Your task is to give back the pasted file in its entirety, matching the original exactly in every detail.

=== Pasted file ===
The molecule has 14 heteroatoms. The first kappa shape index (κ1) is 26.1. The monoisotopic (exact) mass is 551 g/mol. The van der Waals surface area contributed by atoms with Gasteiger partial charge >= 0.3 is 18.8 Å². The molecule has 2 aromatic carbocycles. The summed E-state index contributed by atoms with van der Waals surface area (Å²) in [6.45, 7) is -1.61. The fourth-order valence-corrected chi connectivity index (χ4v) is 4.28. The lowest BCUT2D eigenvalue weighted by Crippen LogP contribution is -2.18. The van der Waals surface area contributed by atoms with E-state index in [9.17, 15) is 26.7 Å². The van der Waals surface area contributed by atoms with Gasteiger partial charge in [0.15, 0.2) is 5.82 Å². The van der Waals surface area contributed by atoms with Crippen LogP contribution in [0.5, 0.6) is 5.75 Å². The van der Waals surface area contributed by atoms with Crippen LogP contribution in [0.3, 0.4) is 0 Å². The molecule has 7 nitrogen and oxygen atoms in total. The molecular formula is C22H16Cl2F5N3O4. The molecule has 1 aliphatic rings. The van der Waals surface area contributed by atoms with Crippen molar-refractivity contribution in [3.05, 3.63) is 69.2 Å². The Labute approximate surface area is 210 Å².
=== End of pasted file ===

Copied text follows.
The molecule has 14 heteroatoms. The first kappa shape index (κ1) is 26.1. The monoisotopic (exact) mass is 551 g/mol. The van der Waals surface area contributed by atoms with Gasteiger partial charge >= 0.3 is 18.8 Å². The molecule has 2 aromatic carbocycles. The summed E-state index contributed by atoms with van der Waals surface area (Å²) in [6.45, 7) is -1.61. The fourth-order valence-corrected chi connectivity index (χ4v) is 4.28. The lowest BCUT2D eigenvalue weighted by Crippen LogP contribution is -2.18. The van der Waals surface area contributed by atoms with E-state index in [9.17, 15) is 26.7 Å². The van der Waals surface area contributed by atoms with Gasteiger partial charge in [0.15, 0.2) is 5.82 Å². The van der Waals surface area contributed by atoms with Crippen LogP contribution in [0.5, 0.6) is 5.75 Å². The van der Waals surface area contributed by atoms with Crippen LogP contribution in [0.3, 0.4) is 0 Å². The molecule has 7 nitrogen and oxygen atoms in total. The molecular formula is C22H16Cl2F5N3O4. The molecule has 1 aliphatic rings. The van der Waals surface area contributed by atoms with Crippen molar-refractivity contribution in [3.05, 3.63) is 69.2 Å². The Labute approximate surface area is 210 Å².